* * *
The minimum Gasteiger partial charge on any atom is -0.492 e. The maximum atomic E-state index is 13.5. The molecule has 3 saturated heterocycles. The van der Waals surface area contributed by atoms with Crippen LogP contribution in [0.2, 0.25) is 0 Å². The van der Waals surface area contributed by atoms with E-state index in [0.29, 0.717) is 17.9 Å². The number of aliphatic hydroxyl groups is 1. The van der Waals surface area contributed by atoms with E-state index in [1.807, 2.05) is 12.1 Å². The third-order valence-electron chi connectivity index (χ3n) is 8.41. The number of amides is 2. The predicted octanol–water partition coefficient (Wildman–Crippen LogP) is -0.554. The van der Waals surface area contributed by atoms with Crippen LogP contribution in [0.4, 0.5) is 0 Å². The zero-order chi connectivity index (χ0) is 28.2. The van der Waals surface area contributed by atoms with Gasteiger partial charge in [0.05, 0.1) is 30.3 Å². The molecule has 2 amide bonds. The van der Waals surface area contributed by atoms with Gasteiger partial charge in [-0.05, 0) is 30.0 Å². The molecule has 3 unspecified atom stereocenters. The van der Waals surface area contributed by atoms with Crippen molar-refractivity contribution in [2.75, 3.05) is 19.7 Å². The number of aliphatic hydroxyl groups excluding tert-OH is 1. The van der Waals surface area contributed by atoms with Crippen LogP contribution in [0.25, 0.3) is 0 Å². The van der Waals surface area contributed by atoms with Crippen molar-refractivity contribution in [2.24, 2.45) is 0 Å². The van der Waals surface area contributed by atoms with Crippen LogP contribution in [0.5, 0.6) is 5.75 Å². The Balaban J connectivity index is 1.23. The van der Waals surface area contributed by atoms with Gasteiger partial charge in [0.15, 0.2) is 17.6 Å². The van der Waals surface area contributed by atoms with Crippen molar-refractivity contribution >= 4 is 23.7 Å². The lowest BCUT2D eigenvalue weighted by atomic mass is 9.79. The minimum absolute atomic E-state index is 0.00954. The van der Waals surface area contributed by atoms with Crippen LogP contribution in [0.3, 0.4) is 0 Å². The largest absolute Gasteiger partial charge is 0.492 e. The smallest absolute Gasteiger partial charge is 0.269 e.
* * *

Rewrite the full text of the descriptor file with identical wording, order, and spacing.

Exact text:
The minimum Gasteiger partial charge on any atom is -0.492 e. The maximum atomic E-state index is 13.5. The molecule has 3 saturated heterocycles. The van der Waals surface area contributed by atoms with Crippen LogP contribution in [0.2, 0.25) is 0 Å². The van der Waals surface area contributed by atoms with E-state index in [0.29, 0.717) is 17.9 Å². The number of aliphatic hydroxyl groups is 1. The van der Waals surface area contributed by atoms with E-state index in [1.807, 2.05) is 12.1 Å². The third-order valence-electron chi connectivity index (χ3n) is 8.41. The number of amides is 2. The predicted octanol–water partition coefficient (Wildman–Crippen LogP) is -0.554. The van der Waals surface area contributed by atoms with Crippen LogP contribution in [0.4, 0.5) is 0 Å². The zero-order chi connectivity index (χ0) is 28.2. The van der Waals surface area contributed by atoms with Gasteiger partial charge in [0.05, 0.1) is 30.3 Å². The molecule has 2 amide bonds. The van der Waals surface area contributed by atoms with Gasteiger partial charge in [-0.05, 0) is 30.0 Å². The molecule has 3 unspecified atom stereocenters. The van der Waals surface area contributed by atoms with Crippen molar-refractivity contribution in [2.75, 3.05) is 19.7 Å². The number of aliphatic hydroxyl groups excluding tert-OH is 1. The van der Waals surface area contributed by atoms with Crippen LogP contribution in [0.25, 0.3) is 0 Å². The van der Waals surface area contributed by atoms with Crippen molar-refractivity contribution in [2.24, 2.45) is 0 Å². The van der Waals surface area contributed by atoms with Crippen LogP contribution in [0.5, 0.6) is 5.75 Å². The Balaban J connectivity index is 1.23. The van der Waals surface area contributed by atoms with Gasteiger partial charge in [0.15, 0.2) is 17.6 Å². The van der Waals surface area contributed by atoms with Crippen molar-refractivity contribution >= 4 is 23.7 Å². The lowest BCUT2D eigenvalue weighted by atomic mass is 9.79. The minimum absolute atomic E-state index is 0.00954. The van der Waals surface area contributed by atoms with Crippen LogP contribution in [0.3, 0.4) is 0 Å². The largest absolute Gasteiger partial charge is 0.492 e. The smallest absolute Gasteiger partial charge is 0.269 e.